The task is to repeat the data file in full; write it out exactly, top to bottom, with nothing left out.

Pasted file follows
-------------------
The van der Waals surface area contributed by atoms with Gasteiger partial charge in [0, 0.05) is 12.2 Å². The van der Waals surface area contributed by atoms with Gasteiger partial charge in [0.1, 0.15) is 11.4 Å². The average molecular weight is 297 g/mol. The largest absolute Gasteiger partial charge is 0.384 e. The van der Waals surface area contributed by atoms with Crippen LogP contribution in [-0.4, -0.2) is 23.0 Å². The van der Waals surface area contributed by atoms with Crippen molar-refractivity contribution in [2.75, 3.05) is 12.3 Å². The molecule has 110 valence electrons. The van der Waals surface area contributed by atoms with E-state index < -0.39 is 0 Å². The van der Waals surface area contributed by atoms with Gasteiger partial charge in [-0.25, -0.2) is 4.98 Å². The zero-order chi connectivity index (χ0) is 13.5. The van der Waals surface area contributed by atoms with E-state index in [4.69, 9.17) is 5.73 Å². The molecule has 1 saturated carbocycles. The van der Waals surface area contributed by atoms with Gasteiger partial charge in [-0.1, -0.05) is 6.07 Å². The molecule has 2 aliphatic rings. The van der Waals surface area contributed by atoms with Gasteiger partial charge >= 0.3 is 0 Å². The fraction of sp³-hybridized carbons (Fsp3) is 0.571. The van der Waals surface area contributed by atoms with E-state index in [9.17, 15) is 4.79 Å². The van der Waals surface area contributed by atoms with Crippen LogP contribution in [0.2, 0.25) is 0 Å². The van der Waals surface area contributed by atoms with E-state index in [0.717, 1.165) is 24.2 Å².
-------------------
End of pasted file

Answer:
The van der Waals surface area contributed by atoms with Gasteiger partial charge in [0, 0.05) is 12.2 Å². The van der Waals surface area contributed by atoms with Gasteiger partial charge in [0.1, 0.15) is 11.4 Å². The average molecular weight is 297 g/mol. The largest absolute Gasteiger partial charge is 0.384 e. The van der Waals surface area contributed by atoms with Crippen LogP contribution in [-0.4, -0.2) is 23.0 Å². The van der Waals surface area contributed by atoms with Crippen molar-refractivity contribution in [2.75, 3.05) is 12.3 Å². The molecule has 110 valence electrons. The van der Waals surface area contributed by atoms with E-state index < -0.39 is 0 Å². The van der Waals surface area contributed by atoms with Gasteiger partial charge in [-0.25, -0.2) is 4.98 Å². The zero-order chi connectivity index (χ0) is 13.5. The van der Waals surface area contributed by atoms with E-state index in [4.69, 9.17) is 5.73 Å². The molecule has 1 saturated carbocycles. The van der Waals surface area contributed by atoms with Gasteiger partial charge in [-0.1, -0.05) is 6.07 Å². The molecule has 2 aliphatic rings. The van der Waals surface area contributed by atoms with Gasteiger partial charge >= 0.3 is 0 Å². The fraction of sp³-hybridized carbons (Fsp3) is 0.571. The van der Waals surface area contributed by atoms with E-state index in [9.17, 15) is 4.79 Å². The van der Waals surface area contributed by atoms with Crippen LogP contribution in [0.2, 0.25) is 0 Å². The van der Waals surface area contributed by atoms with E-state index in [0.717, 1.165) is 24.2 Å².